autonomous vehicles

Autonomous cars head for the Big Apple

Oct 18, 2017

Autonomous vehicles are already navigating the verdant hills of Pittsburgh and cruising the pitched avenues of San Francisco. They may soon be tested by the chaos of downtown Manhattan, where pedestrians, taxis, buses and bikes embark daily on an eternal quest to avoid impact. 

Delivery without drivers: Domino's, Ford team up for test

Aug 29, 2017

Forget the delivery driver. Ford and Domino's Pizza are teaming up to see whether customers like having their pizzas delivered by driverless cars. Starting Wednesday, some pizzas in Ann Arbor, Michigan, will arrive in a specially designed Ford Fusion outfitted with radars and a camera used for autonomous testing. For this test, a Ford engineer will be at the wheel. But customers won't be interacting with the driver.

The U.S. Department of Transportation has designated a testing facility in Michigan for driverless vehicles as a proving ground for such technology.

Uber ridesharing
Uber Newsroom / newsroom.uber.com

Ride-hailing company Uber Technologies Inc. will soon open an office in Detroit.

Uber's vice president of global vehicle programs, Sherif Marakby, announced the facility at an engineering conference Monday in suburban Detroit.

The office will help Uber collaborate with automakers and suppliers based in the area.

The San Francisco-based company wouldn't confirm where the facility will be located or how many people will work there.

Pexels | CC BY 2.0 / Pexels.com

A co-founder of the Lyft ride-hailing service predicts that self-driving cars will handle a majority of his company's rides within five years.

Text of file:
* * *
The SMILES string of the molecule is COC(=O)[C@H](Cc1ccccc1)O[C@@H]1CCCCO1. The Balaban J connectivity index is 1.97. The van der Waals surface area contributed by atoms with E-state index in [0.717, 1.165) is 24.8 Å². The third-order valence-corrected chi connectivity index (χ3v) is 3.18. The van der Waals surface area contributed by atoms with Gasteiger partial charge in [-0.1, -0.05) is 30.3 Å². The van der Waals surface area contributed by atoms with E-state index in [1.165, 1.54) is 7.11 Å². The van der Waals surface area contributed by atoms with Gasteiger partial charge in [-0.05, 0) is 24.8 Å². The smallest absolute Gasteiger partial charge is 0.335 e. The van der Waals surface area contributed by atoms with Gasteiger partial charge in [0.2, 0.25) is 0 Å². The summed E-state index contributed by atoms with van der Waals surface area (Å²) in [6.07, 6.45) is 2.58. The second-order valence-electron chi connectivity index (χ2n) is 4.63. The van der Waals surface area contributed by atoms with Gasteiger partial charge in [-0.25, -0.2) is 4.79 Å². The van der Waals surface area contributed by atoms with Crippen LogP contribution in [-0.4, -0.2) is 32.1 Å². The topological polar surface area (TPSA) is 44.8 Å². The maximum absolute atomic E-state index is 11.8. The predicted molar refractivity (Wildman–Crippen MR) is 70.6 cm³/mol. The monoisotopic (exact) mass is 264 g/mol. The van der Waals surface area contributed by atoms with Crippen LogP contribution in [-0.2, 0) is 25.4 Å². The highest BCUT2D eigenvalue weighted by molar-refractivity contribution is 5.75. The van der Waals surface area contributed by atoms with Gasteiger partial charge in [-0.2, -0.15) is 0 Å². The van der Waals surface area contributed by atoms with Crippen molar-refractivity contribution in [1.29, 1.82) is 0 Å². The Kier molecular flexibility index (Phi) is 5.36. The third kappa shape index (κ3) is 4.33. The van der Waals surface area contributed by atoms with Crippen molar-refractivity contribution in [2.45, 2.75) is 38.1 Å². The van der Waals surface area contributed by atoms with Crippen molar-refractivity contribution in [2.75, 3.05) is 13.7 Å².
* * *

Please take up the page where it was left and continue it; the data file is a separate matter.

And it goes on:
Lyft President John Zimmer also says personal car ownership will come to an end as the cost of autonomous rides falls.

He made the predictions Sunday in an essay on the future of transportation in urban areas.

Companies are moving quickly toward autonomous cars. Lyft is testing self-driving vehicles in San Francisco and Phoenix in partnership with General Motors.

Michigan would no longer require that someone be inside a self-driving car while testing it on public roads under bills advancing in the Legislature.

The change won unanimous Senate approval Wednesday and could reach Gov. Rick Snyder's desk within months.

The legislation is designed to keep the auto industry's home state ahead of the curve on autonomous vehicles.

A researcher wouldn't have to be present in a self-driving test car.

Pexels | CC BY 2.0 / Pexels.com

Plans to convert the site of a former General Motors plant that once pumped out World War II-era bombers into an autonomous car testing facility are moving forward.

The Michigan Economic Development Corp. and the Revitalizing Auto Communities Environmental Response Trust on Monday announced a $1.2 million purchase agreement for the acquisition of 311 acres at Willow Run in Washtenaw County's Ypsilanti Township.

teslamotors.com

Tesla Motors CEO Elon Musk says he's optimistic that a software update can improve the semi-autonomous Autopilot system in the company's cars.

Tesla has been working on changes to Autopilot since May, after one of its Model S sedans failed to sense a tractor trailer in bright sun and crashed into it.

The driver was killed.

In a Twitter post Sunday, Musk said that after talking with German supplier Bosch, which makes its radar sensors, it appears "significant improvements" to Autopilot can be sent to drivers automatically through over-the-air software updates.

mtc.umich.edu

Auto-centric Michigan is preparing for the advent of self-driving cars by pushing legislation to allow for public sales and operation - not just testing only.

While the widespread use of driverless cars may be years away, lawmakers and transportation leaders say the technology is progressing so rapidly that Michigan must stay ahead of the curve or risk losing automotive research and development to other states.

Michigan is among seven states with laws related to autonomous cars, while Arizona's governor has issued an executive order.

U.S. Army | via Wikimedia

A convoy of U.S. Army vehicles will cruise along Interstate 69 in Lapeer and St. Clair counties as part of an initial testing of driverless military vehicle equipment on public roadways.

Representatives from the U.S. Army Tank Automotive Research Development and Engineering Center and the Michigan Department of Transportation held public information sessions on the testing Monday in Imlay City and Capac.

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